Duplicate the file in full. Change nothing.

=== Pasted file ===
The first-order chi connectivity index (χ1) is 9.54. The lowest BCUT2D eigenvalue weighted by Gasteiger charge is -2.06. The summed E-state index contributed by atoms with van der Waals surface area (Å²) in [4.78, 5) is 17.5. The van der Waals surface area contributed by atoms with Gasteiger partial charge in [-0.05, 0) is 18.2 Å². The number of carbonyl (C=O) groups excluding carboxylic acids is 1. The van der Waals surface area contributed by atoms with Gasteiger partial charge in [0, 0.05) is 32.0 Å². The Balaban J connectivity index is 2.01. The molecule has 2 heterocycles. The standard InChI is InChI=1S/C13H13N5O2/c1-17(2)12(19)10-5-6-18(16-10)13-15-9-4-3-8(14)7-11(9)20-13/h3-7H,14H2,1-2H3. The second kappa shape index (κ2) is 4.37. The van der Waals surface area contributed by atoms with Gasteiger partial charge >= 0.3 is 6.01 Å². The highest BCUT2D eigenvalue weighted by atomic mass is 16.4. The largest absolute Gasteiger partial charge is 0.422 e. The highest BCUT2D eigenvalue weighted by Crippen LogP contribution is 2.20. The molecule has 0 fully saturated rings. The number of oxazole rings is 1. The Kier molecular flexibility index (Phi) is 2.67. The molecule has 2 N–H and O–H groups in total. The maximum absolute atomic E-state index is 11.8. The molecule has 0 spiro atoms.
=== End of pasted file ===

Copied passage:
The first-order chi connectivity index (χ1) is 9.54. The lowest BCUT2D eigenvalue weighted by Gasteiger charge is -2.06. The summed E-state index contributed by atoms with van der Waals surface area (Å²) in [4.78, 5) is 17.5. The van der Waals surface area contributed by atoms with Gasteiger partial charge in [-0.05, 0) is 18.2 Å². The number of carbonyl (C=O) groups excluding carboxylic acids is 1. The van der Waals surface area contributed by atoms with Gasteiger partial charge in [0, 0.05) is 32.0 Å². The Balaban J connectivity index is 2.01. The molecule has 2 heterocycles. The standard InChI is InChI=1S/C13H13N5O2/c1-17(2)12(19)10-5-6-18(16-10)13-15-9-4-3-8(14)7-11(9)20-13/h3-7H,14H2,1-2H3. The second kappa shape index (κ2) is 4.37. The van der Waals surface area contributed by atoms with Gasteiger partial charge >= 0.3 is 6.01 Å². The highest BCUT2D eigenvalue weighted by atomic mass is 16.4. The largest absolute Gasteiger partial charge is 0.422 e. The highest BCUT2D eigenvalue weighted by Crippen LogP contribution is 2.20. The molecule has 0 fully saturated rings. The number of oxazole rings is 1. The Kier molecular flexibility index (Phi) is 2.67. The molecule has 2 N–H and O–H groups in total. The maximum absolute atomic E-state index is 11.8. The molecule has 0 spiro atoms.